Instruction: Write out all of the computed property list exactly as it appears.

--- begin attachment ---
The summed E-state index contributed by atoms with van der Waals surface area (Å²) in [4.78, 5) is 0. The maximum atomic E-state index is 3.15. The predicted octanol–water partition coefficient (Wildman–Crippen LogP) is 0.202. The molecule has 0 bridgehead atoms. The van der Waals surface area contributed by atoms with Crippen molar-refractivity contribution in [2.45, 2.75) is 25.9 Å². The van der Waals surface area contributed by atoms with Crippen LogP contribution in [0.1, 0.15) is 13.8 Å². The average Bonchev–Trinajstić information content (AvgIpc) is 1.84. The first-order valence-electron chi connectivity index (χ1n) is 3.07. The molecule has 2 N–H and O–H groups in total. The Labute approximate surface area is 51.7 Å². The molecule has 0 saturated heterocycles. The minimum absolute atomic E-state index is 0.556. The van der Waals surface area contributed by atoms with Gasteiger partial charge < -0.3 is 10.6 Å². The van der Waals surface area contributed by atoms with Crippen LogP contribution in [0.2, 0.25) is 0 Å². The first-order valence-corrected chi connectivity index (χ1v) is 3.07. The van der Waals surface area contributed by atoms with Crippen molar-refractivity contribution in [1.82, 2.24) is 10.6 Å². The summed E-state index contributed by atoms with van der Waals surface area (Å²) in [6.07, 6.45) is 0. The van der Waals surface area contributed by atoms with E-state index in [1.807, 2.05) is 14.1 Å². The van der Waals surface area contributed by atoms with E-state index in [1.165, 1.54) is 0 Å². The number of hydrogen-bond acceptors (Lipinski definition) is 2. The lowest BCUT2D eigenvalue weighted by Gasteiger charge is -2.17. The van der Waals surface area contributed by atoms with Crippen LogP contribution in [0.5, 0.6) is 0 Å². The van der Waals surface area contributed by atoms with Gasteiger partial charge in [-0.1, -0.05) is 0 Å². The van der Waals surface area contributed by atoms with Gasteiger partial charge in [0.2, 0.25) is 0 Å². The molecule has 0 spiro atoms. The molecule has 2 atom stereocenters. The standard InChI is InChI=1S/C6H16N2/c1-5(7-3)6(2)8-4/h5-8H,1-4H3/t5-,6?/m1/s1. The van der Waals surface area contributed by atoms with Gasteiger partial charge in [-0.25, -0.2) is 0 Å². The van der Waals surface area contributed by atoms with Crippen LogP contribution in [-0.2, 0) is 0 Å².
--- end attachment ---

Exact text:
The summed E-state index contributed by atoms with van der Waals surface area (Å²) in [4.78, 5) is 0. The maximum atomic E-state index is 3.15. The predicted octanol–water partition coefficient (Wildman–Crippen LogP) is 0.202. The molecule has 0 bridgehead atoms. The van der Waals surface area contributed by atoms with Crippen molar-refractivity contribution in [2.45, 2.75) is 25.9 Å². The van der Waals surface area contributed by atoms with Crippen LogP contribution in [0.1, 0.15) is 13.8 Å². The average Bonchev–Trinajstić information content (AvgIpc) is 1.84. The first-order valence-electron chi connectivity index (χ1n) is 3.07. The molecule has 2 N–H and O–H groups in total. The Labute approximate surface area is 51.7 Å². The molecule has 0 saturated heterocycles. The minimum absolute atomic E-state index is 0.556. The van der Waals surface area contributed by atoms with Gasteiger partial charge < -0.3 is 10.6 Å². The van der Waals surface area contributed by atoms with Crippen LogP contribution in [0.2, 0.25) is 0 Å². The first-order valence-corrected chi connectivity index (χ1v) is 3.07. The van der Waals surface area contributed by atoms with Crippen molar-refractivity contribution in [1.82, 2.24) is 10.6 Å². The summed E-state index contributed by atoms with van der Waals surface area (Å²) in [6.07, 6.45) is 0. The van der Waals surface area contributed by atoms with E-state index in [1.807, 2.05) is 14.1 Å². The van der Waals surface area contributed by atoms with E-state index in [1.165, 1.54) is 0 Å². The number of hydrogen-bond acceptors (Lipinski definition) is 2. The lowest BCUT2D eigenvalue weighted by Gasteiger charge is -2.17. The van der Waals surface area contributed by atoms with Crippen LogP contribution in [0.5, 0.6) is 0 Å². The van der Waals surface area contributed by atoms with Gasteiger partial charge in [-0.1, -0.05) is 0 Å². The van der Waals surface area contributed by atoms with Gasteiger partial charge in [0.2, 0.25) is 0 Å². The molecule has 0 spiro atoms. The molecule has 2 atom stereocenters. The standard InChI is InChI=1S/C6H16N2/c1-5(7-3)6(2)8-4/h5-8H,1-4H3/t5-,6?/m1/s1. The van der Waals surface area contributed by atoms with Gasteiger partial charge in [-0.25, -0.2) is 0 Å². The van der Waals surface area contributed by atoms with Crippen LogP contribution in [-0.2, 0) is 0 Å².